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Welcome back to the Roadmap to Financial Health! If you are new to the Roadmap, we recommend starting at Step 0.
Step 3 on the Roadmap has to be, by far, the least fun segment of your journey but it is also the segment that offers the most stress reduction once you’re past it. Step 3 is focused on paying down your high-interest debt so you can achieve a debt-free lifestyle. In this post, we discuss how to determine your monthly debt payment goal and what debt you should pay down first. We will also go through an example of why every dollar matters.
Anyone who has ever been in debt knows how hard it can be to dig yourself out of that hole. Creditors want you to keep your debt outstanding for as long as possible because that is how they realize the maximum profit. The discipline it takes to pay more than your minimum monthly payment every single month until you are debt free when that big, bold number on your credit card bill is showing you that you could pay less and take that money to Target may be one of the hardest things in your financial life. If you are going to do it, you need a plan, and you need to be fully committed. So where do you start?
How Much Should I be Spending on Debt Repayment?
In Step 1.2 on the Roadmap to Financial Health, we talked about how to build a strong budget that prioritizes your spending. If you haven’t already set up your budget jump back to Step 1.2 and gain an understanding of your financial situation. It is highly unlikely that you will be able to power through to a debt-free life if you don’t start tracking your expenses and prevent the overspending that got you into debt in the first place.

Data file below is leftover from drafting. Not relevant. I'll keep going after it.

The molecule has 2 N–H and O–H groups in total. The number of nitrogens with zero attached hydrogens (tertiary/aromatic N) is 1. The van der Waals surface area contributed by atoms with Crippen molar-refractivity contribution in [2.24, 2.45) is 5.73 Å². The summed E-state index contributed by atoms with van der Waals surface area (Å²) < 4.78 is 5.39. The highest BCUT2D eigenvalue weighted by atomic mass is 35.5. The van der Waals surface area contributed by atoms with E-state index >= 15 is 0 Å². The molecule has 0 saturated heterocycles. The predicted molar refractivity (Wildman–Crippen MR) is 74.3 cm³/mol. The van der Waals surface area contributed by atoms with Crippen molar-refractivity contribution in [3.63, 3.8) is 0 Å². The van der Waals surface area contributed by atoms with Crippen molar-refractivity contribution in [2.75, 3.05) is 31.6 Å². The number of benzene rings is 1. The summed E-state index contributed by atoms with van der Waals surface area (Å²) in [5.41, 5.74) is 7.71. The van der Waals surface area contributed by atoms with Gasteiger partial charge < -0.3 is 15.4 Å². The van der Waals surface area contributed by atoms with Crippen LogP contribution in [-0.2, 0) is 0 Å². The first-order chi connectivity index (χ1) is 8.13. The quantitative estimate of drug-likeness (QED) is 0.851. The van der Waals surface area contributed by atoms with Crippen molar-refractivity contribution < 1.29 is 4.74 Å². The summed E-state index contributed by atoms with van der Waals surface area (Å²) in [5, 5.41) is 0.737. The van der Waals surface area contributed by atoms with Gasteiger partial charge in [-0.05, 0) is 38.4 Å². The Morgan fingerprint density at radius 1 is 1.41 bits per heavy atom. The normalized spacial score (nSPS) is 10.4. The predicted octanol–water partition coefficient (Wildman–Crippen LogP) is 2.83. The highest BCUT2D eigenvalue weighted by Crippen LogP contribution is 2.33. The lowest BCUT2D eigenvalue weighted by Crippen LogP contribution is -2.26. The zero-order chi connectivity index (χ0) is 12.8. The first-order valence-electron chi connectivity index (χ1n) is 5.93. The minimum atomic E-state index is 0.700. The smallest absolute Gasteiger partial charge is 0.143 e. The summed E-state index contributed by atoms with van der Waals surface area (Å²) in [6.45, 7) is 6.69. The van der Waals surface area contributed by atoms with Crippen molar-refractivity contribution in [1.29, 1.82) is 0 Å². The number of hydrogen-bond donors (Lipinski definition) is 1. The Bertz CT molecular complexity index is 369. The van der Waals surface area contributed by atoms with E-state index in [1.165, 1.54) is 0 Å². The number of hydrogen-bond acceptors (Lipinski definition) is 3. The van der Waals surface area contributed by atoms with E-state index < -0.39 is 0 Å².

If you have a budget, your Monthly Income minus Monthly Obligations, Minimum Debt Payments, and True Expenses is the cash you have available to pay down principal on your debt. However, it is also the money you have available for your Quality of Life spending, like Hulu, restaurants, and manicures. In a perfect world, you would eliminate all your Quality of Life spending until you were out of debt, but the reality is that is a good way to make you unhappy and cause a detrimental spending binge down the road.
Think hard about how much you can limit that Quality of Life spending to allocate the most money possible to debt reduction. If you love dining out and you find yourself at a restaurant 3-4 times a week, think about the absolute minimum number of restaurant meals you could be happy with. Do you need to eat at a restaurant once a week, or is pizza or Chinese food twice a month (once midway through the month and once at the end of the month to celebrate your discipline) enough?
Tightening your belt certainly isn’t going to be fun, but it is going to feel great when you’re out of debt. An excellent source of motivation is to write the total amount of your debt payments down on a sticky note and stick it to your computer. Every day focus on the amount that will be freed up each and every month for your savings goals or hobbies once you don’t owe it to your creditors.